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Wednesday, June 13, 2018


WILL ND GET A SECOND CHANCE AT A BOOM?  Lawmakers are wary about proclaiming a second oil rush, but there are noticeable increases in oil and gas tax collections.  Gov. Burgum is still calling for significant budget cuts.  He said, ”While we have reason to be cautiously optimistic, we know our modest projected growth won't be enough to bring general fund revenues in line with our current ongoing expenditures.”

BELT TIGHTENING IN MINOT  “Future revenues are not adequate to cover future expenses at this point in time, and that needs to be addressed.” — Minot City Manager Tom Barry warned the city council that both sales and property taxes are down significantly.  He said, “You can see that we are headed for, again, another difficult budget year.”  Minot ambitiously overexpanded during the oil boom and is the ND city having the greatest difficulty dealing with aftereffects. 

MINOT MAYORAL CANDIDATE Shaun Sipma advocates a growth model that utilizes existing infrastructure and thousands of undeveloped lots.  He said, “Infilling our city with development before further expansion will be the biggest efficiency we can make as a community.”  Those thoughts come right out of Gov. Doug Burgum’s playbook.

AVOIDING THE TAX MAN  California is one of the West Coast states which legalized recreational marijuana.  The law required cannabis production and sales to be licensed.  Steep taxes were imposed upon the industry with the hope of a revenue boon for local government.  There has been an unexpected consequence — the majority of small growers did not register and continue to use the more profitable illegal black market — the Midwest is a primary target.  This week a traffic stop on I-94 near West Fargo confiscated 100 pounds of marijuana in a car driven by a man from Eureka, California.  Arrests of this type are rising and a half ton of marijuana has been confiscated on I-94 between Jamestown and Fargo in the past six months.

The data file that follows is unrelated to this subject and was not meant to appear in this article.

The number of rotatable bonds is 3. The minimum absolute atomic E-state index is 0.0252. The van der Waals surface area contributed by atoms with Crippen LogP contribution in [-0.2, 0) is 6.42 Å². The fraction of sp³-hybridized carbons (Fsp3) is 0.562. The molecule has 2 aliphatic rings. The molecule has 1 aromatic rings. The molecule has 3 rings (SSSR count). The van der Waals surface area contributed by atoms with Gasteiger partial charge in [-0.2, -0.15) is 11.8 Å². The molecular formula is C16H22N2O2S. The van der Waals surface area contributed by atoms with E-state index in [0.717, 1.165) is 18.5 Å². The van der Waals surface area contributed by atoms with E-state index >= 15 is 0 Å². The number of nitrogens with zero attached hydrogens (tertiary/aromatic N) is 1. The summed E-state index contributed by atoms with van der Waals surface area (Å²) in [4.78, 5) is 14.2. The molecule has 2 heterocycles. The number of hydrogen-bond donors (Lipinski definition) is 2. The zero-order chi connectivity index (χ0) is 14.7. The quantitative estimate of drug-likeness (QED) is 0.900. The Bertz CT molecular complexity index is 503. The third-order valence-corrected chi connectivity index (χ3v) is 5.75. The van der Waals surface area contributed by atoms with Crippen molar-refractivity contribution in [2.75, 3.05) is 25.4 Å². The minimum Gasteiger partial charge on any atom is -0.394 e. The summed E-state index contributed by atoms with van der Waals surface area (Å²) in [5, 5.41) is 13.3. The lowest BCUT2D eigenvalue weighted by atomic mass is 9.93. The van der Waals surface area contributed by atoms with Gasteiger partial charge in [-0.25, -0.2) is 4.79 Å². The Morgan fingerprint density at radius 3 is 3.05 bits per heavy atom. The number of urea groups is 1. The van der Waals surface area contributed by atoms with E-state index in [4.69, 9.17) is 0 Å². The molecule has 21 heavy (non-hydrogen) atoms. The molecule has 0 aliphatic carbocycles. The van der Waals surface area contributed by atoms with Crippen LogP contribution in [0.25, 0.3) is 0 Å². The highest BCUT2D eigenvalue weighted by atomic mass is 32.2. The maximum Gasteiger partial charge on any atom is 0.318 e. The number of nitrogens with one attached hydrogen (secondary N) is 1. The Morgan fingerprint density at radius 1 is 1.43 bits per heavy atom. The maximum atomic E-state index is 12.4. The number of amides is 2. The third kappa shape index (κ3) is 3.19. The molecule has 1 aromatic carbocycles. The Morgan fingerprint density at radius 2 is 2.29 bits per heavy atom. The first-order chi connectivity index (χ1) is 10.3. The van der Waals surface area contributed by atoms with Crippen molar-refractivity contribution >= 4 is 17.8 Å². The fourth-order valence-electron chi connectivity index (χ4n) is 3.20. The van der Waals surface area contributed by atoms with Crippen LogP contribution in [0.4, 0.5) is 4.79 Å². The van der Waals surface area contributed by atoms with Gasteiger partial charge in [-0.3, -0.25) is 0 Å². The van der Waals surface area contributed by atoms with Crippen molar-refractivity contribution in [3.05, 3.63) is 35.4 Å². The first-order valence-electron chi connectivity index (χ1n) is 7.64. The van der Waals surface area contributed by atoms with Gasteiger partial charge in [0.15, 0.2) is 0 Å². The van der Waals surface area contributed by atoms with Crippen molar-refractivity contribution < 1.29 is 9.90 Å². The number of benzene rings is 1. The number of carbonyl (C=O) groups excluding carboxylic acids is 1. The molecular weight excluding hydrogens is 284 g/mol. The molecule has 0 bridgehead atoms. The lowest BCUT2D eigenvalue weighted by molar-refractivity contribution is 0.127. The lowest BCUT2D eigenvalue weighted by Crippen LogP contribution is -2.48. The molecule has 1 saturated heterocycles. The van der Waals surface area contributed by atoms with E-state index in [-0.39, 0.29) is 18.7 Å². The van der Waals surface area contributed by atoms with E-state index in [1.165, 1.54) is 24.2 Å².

WENTZ MORE  "What a great role model for our children.” — From a lengthy and gushing commentary in the Philadelphia Inquirer about Eagles quarterback Carson Wentz.  The commentary applauded Wentz's modest manner and the relief work he is doing in Haiti.  President Trump withdrew a White House invitation to the Eagles team blaming the attitude of somel players.  Before Trump uninvited the team, Wentz had planned to be at the White House, emphasizing the Eagles' championship achievement rather than any political aspect of the team visit.  There will be no team visit.

FAST DAVID  In April, he was cited for driving 85 mph in a 55 mph zone near Grand Forks.  The Fargo Forum reported he “was cited for speeding in 2016 and 2017 in North Dakota, according to online court records. In 1992, he pleaded guilty to driving under suspension and possession of a suspended drivers license.”  This would not deserve special attention if David Thompson was not the Democratic candidate for ND attorney general.  Thompson said, "I travel a lot of miles, and it's wide open spaces here in North Dakota.”